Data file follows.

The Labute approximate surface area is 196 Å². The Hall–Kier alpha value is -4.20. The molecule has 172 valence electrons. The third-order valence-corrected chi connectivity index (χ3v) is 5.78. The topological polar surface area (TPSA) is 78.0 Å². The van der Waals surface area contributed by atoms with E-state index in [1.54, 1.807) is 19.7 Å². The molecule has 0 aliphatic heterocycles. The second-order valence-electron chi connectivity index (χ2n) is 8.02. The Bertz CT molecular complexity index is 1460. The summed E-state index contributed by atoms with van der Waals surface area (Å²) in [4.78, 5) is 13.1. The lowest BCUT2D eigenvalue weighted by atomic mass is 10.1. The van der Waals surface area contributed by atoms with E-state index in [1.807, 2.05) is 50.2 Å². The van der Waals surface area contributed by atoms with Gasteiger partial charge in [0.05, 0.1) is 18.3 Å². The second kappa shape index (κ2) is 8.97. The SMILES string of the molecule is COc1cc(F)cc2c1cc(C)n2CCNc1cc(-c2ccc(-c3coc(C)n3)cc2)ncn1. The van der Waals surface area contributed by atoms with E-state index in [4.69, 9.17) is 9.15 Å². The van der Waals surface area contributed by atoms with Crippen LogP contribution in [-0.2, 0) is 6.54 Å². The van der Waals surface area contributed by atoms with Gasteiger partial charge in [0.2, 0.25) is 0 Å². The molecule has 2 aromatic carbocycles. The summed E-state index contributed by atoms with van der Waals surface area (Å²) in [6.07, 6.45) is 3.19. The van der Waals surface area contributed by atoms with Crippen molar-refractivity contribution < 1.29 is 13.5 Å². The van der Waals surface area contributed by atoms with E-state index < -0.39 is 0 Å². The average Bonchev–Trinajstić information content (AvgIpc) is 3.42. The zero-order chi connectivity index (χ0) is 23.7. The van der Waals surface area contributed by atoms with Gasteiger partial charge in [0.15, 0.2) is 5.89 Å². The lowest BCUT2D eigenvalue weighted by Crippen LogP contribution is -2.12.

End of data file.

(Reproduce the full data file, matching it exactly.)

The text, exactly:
The Labute approximate surface area is 196 Å². The Hall–Kier alpha value is -4.20. The molecule has 172 valence electrons. The third-order valence-corrected chi connectivity index (χ3v) is 5.78. The topological polar surface area (TPSA) is 78.0 Å². The van der Waals surface area contributed by atoms with E-state index in [1.54, 1.807) is 19.7 Å². The molecule has 0 aliphatic heterocycles. The second-order valence-electron chi connectivity index (χ2n) is 8.02. The Bertz CT molecular complexity index is 1460. The summed E-state index contributed by atoms with van der Waals surface area (Å²) in [4.78, 5) is 13.1. The lowest BCUT2D eigenvalue weighted by atomic mass is 10.1. The van der Waals surface area contributed by atoms with E-state index in [1.807, 2.05) is 50.2 Å². The van der Waals surface area contributed by atoms with Gasteiger partial charge in [0.05, 0.1) is 18.3 Å². The second kappa shape index (κ2) is 8.97. The SMILES string of the molecule is COc1cc(F)cc2c1cc(C)n2CCNc1cc(-c2ccc(-c3coc(C)n3)cc2)ncn1. The van der Waals surface area contributed by atoms with E-state index in [4.69, 9.17) is 9.15 Å². The van der Waals surface area contributed by atoms with Crippen LogP contribution in [-0.2, 0) is 6.54 Å². The van der Waals surface area contributed by atoms with Gasteiger partial charge in [0.2, 0.25) is 0 Å². The molecule has 2 aromatic carbocycles. The summed E-state index contributed by atoms with van der Waals surface area (Å²) in [6.07, 6.45) is 3.19. The van der Waals surface area contributed by atoms with Crippen molar-refractivity contribution < 1.29 is 13.5 Å². The van der Waals surface area contributed by atoms with E-state index < -0.39 is 0 Å². The average Bonchev–Trinajstić information content (AvgIpc) is 3.42. The zero-order chi connectivity index (χ0) is 23.7. The van der Waals surface area contributed by atoms with Gasteiger partial charge in [0.15, 0.2) is 5.89 Å². The lowest BCUT2D eigenvalue weighted by Crippen LogP contribution is -2.12.